Earlier this month, as part of J. P. Morgan Healthcare Week, hundreds of healthcare transformers attended Mayfield and AWS' Health Innovator Summit: Conversations on Accelerating Innovation, in San Francisco at the AWS Loft. Attendees included leaders from hospitals and pharma companies as well as entrepreneurs and innovators. Panelists who participated in a series of discussions over five hours included the Food and Drug Administration (FDA), Stanford, CNBC, the American Medical Association (AMA), 23andMe, the University of California Health System, Sutter Health, and Oliver Wyman. Here’s more on some of the most memorable key takeaways, including a panel on provider perspectives moderated by Oliver Wyman.
The FDA is Modernizing Their IT Systems to Spark New Health Innovations
First to take the stage was Amy P. Abernethy, MD, PhD, Principal Deputy Commissioner & Chief Innovation Officer, FDA. Amy discussed their role in enabling healthcare innovation. FDA data, she emphasized, is now being used to identify new safety signals. Their mission, she said, is to protect and promote public health.
The FDA is currently undergoing a digital transformation, said Amy. The FDA, whose actions affect 20 percent of the greater economy, will open their data in time and is working to standardize interfaces where information is submitted, she said. Indeed, the FDA recently launched an app late last year called CURE ID for healthcare professionals to report their experiences treating infectious diseases and use crowdsourcing to help save lives and develop new types of drugs.
Said Amy, expect to see lots of healthcare data converging into one place in the future. 21st-century cures in particular, she stressed, have specifically compelled the FDA to better understand how to use real-world evidence to help improve care delivery, while also ensuring the lessons learned are spread across an even playing field. The FDA can’t approve products in a static way and the traditional product pathway is now outdated thanks to the fast pace of digital health. But, real-world evidence, she said, shouldn’t lower the bar.
“Collecting individual data at the FDA is very hard for us because we don’t have the internal infrastructure ready right now to pull in all of that data. Hence the reason for our technology modernization activities is to get us ready to collect more information at scale,” she said. The FDA is preparing now to enable better surveillance looking at individually structured data for safety surveillance as well as to better understand the efficacy and use of drugs.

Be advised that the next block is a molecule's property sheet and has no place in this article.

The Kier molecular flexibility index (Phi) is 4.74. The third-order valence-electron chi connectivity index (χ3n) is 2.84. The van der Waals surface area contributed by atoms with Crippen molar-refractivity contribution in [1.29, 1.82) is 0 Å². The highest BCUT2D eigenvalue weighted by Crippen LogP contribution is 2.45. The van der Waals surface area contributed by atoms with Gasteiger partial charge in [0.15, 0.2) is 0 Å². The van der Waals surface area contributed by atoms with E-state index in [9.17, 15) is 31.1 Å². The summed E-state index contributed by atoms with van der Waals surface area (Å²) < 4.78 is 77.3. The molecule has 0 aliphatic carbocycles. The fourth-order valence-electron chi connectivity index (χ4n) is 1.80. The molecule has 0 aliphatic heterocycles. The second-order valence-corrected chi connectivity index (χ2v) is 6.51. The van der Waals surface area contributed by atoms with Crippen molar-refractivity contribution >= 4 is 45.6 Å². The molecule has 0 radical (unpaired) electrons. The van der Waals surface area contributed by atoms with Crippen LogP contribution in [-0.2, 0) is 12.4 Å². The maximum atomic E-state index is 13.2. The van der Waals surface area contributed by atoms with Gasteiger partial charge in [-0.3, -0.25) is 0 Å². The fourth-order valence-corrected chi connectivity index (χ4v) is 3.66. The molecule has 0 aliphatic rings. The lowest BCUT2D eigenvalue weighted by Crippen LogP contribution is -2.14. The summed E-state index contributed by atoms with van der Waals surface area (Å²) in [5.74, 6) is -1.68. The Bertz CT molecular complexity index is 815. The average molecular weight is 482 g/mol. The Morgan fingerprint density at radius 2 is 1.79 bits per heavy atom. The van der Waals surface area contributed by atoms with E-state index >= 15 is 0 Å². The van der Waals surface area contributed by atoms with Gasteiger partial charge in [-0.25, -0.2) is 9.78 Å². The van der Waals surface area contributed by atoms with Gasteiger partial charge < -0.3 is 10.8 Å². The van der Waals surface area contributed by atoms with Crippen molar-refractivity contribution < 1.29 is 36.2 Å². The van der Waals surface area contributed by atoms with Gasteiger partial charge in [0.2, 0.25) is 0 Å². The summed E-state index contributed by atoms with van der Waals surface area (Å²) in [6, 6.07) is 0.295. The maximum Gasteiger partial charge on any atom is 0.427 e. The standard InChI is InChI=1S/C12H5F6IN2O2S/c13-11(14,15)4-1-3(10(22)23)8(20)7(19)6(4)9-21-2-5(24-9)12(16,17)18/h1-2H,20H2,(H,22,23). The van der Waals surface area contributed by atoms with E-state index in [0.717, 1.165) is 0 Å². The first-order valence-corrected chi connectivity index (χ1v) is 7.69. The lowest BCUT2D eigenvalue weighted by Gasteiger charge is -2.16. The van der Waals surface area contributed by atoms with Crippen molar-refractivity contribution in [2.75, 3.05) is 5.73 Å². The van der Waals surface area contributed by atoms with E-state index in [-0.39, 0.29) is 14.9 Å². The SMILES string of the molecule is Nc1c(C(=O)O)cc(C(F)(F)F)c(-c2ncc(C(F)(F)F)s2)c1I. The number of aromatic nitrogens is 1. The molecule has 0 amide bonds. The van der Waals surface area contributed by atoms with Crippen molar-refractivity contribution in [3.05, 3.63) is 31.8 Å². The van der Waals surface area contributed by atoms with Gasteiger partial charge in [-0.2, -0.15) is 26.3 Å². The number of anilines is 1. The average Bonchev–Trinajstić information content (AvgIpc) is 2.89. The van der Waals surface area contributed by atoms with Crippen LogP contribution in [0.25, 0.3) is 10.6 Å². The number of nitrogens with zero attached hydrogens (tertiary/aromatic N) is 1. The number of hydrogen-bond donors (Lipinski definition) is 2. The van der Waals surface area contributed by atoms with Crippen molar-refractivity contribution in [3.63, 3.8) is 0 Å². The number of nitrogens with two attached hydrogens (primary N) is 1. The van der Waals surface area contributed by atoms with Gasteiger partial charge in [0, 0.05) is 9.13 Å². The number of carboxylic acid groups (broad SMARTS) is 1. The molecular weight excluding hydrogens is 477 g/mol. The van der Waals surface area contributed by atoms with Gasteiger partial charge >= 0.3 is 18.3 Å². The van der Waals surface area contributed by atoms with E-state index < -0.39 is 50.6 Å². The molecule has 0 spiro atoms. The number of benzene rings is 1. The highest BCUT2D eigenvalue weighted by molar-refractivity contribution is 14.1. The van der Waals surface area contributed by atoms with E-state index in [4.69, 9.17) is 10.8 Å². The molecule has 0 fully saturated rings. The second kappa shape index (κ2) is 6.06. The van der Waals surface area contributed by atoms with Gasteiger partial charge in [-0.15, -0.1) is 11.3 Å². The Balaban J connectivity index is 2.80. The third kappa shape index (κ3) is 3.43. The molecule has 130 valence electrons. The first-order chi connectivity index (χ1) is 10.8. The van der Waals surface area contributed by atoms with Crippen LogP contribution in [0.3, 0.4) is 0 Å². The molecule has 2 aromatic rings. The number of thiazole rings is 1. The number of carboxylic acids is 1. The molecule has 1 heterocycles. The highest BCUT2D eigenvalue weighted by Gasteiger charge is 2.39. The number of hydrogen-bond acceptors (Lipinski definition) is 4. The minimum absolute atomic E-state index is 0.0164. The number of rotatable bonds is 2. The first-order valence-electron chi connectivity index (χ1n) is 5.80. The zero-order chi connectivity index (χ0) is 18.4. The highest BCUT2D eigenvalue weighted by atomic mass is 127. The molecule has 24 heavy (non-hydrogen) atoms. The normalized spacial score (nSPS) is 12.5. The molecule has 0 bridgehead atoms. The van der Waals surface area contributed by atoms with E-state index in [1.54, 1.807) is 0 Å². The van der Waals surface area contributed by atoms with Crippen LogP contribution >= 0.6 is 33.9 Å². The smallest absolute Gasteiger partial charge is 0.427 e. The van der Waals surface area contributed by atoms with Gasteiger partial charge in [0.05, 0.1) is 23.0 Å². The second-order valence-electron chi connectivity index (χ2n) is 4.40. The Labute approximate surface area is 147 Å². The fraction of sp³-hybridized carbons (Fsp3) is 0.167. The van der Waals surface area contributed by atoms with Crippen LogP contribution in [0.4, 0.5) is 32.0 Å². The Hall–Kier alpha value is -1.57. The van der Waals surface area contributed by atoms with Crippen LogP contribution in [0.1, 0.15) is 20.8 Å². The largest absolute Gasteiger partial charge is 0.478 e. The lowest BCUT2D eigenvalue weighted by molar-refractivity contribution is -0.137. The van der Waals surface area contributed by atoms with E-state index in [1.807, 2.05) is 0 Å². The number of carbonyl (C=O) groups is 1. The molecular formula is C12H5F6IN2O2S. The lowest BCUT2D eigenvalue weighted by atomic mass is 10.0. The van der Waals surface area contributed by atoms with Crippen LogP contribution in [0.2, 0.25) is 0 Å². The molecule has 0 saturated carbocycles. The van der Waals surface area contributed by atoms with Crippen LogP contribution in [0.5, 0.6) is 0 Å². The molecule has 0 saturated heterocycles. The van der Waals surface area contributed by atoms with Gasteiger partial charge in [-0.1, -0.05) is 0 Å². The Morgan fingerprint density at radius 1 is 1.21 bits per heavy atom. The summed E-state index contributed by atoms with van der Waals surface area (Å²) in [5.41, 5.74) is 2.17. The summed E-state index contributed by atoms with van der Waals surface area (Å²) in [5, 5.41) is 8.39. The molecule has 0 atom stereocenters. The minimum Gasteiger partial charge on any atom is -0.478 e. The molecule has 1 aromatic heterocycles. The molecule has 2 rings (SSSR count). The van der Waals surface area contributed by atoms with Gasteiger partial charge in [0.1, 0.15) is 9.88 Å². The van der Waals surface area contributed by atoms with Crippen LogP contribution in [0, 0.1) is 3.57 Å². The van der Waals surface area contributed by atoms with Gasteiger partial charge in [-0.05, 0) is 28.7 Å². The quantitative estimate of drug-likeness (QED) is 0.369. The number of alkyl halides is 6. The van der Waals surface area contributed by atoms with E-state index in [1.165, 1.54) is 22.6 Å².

Each data set not only has its own context but must be considered amidst the biases that come with it, she said. The public need and public voice are ultimately transforming the greater healthcare industry.
Amy said that in 2020, the FDA will work towards having effective conversations with the Centers for Medicare & Medicaid Services. In terms of what’s next for the organization, she said many new solutions are currently being proposed around the price of drugs in healthcare. These prices, she said, aren’t ones the FDA regulates, however. The FDA, she added, is working to make sure drug pathways are as efficient as possible.
There are Now 21 New Uses for Real-World Data
Next to take the stage was Atul Butte, MD, PhD, Director of the Bakar Computational Health Sciences Institute, UCSF & Chief Data Scientist, University of California Health System.
Said Atul, although the US is spending billions on electronic healthcare records, too few are actually using this data. If we don’t use the data in a safe and respected way, it will be a national tragedy, he emphasized.
Atul announced during this panel that the University of California, which has 5.1 million patients tied to what he referred to as “modern” data, has been working to de-identify 25,000 manually annotated notes for training and testing. Said Atul, his organization has 200,000 employees, with 100,000 receiving care from them – this formula where an academic medical center treats the very people who work there is one he called “the secret sauce."
He also announced there are now 21 different real-world data uses, including the practice of studying medicine, integrating costs with comparative effectiveness, studying novel data-driven decision support, continually establishing efficacy, studying novel on-label pharmaceuticals versus older, off-label drugs, assessing the efficacy effectiveness gap, supporting regulatory approval for things like single-arm experimental trials, and discovering novel drug side effects.
Why Certain Companies are Built-to-Last
Next to take the stage was Anne Wojcicki, Co-founder and Chief Executive Officer of 23andMe, Konstantinos Alataris, Founder and former Chief Executive Officer of Nevro Corp, Stéphane Bancel, Chief Executive Officer of Moderna, Jeff Huber, Vice Chairman and Founding Chief Executive Officer of GRAIL, and Chad Robins, Co-founder and Chief Executive Officer of Adaptive Biotechnologies.
Panelists discussed leadership development. The overall consensus was that empowered decision-making should go throughout an organization, from the bottom all the way to the top. Some of the best decisions, it was noted, come from junior-level individuals, who must be given a voice and an opportunity to participate in an organization where hierarchies are flattened. Panelists emphasized a successful organization must have a culture where failing is okay.